Sorry about the lack of posts lately. School has started again and I just had LASIK surgery, so I have been busy and then incapacitated (sort of). I will get back to the reguarly scheduled fashion posts as soon as possible (read: whenever I stop being lazy and get around to it).
Since my doctor forbade me from doing anything exciting for the weekend, I've been doing nearly nothing except listening/watching the coverage on Teddy Kennedy. Being of a younger generation, I wasn't exactly privy to the intimate details of lives of the Kennedys the way my mother and grandmother apparently are. But thanks to this weekend, I now know more than I ever needed/wanted to about the Kennedy family. I mean, I knew the family was known for its tragedies (JFK, RFK, Chappaquiddick, JFK Jr.), but I didn't know about Teddy's oldest brother who died in WWII, sister who suffered from a mental disability, his plane crash, role in the lives of Jack and Bobby's children, child stricken with bone cancer, divorce from a woman who battled with alcoholism, and failed presidential bid among other personal and family tragedies. I have a new appreciation for the theory of the "Kennedy curse." I can't imagine the enormous pressure he must have been under to not only live up to the expectations of his family, but, despite being the youngest child of Joe and Rose Kennedy, to act as it's de facto patriarch. It gave me a new perspective on the man. While he certainly wasn't perfect, he was most certainly human. Even though there are those who believe his mistakes rendered him beyond redemption, I think it is a testament to his character that he never stopped trying to find it. He made mistakes, and as tragic and devastating as their consequences were, he seemed to take upon himself the burden of atoning for them when lesser men would just make excuses. And while I certainly don't condone his actions at Chappaquiddick, I do admire his personal and public struggle for redemption.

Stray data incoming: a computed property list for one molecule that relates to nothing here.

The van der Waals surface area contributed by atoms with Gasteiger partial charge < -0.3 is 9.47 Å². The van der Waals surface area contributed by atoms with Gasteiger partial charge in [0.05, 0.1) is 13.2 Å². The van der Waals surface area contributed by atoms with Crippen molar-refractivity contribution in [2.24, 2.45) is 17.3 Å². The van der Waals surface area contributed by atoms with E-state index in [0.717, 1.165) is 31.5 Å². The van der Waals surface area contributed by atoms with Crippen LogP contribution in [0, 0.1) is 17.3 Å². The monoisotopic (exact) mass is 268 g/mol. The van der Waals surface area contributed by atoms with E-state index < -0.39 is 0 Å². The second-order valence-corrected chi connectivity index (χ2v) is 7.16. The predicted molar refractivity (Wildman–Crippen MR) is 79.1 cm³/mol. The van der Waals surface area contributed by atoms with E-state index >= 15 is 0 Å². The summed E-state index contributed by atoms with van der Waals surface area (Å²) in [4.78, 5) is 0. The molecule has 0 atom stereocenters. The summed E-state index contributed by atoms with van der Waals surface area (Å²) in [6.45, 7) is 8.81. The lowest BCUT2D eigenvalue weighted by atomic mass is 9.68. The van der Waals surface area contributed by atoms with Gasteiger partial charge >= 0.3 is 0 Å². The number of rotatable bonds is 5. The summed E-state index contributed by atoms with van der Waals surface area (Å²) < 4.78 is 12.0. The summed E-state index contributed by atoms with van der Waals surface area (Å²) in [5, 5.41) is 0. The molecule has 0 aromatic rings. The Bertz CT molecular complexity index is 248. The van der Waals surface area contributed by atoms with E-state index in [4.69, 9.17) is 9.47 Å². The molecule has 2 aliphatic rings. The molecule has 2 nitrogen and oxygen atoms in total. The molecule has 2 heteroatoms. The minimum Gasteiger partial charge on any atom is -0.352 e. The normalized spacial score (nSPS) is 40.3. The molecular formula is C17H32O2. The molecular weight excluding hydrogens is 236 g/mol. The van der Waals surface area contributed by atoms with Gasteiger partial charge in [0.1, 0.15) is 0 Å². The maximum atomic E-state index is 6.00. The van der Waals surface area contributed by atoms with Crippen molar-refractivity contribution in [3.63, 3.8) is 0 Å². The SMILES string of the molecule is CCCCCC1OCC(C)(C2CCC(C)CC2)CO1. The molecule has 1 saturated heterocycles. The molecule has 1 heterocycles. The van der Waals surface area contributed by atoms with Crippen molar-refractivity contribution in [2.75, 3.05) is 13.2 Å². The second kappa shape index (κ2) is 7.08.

For me, the most touching moment of the remembrance of Ted Kennedy was the eulogy given by his son Edward M. Kennedy, Jr. Sometimes I wonder if I have a heart of stone, but even I was choked up by this incredibly moving speech. The image of a 12-year-old Teddy Jr., whose leg was amputated due to bone cancer, being aided up a snow-covered hill by his encouraging father is both heartwrenching and heartwarming.
So, we say good-bye to Teddy Kennedy, a dutiful public servant who bore the burden of the Kennedy expectations and tragedies just by virtue of living. Now, he can finally rest in peace.
Now that I've gotten the sentimental stuff out of the way (leave it to me to kill the mood, but I hate to end with such sadness), let's dive head first into the shallow end of the pool. (I know, I know, this entire blog is basically an adventure in being shallow. So sue me!) Who knew young Teddy Kennedy was so attractive?! JFK gets all this attention for being so handsome, but, in my humble opinion, Teddy was the best-looking Kennedy brother. I present the following as visual evidence (as always, click on the images to make them bigger):
Let's all say it together: DAMN!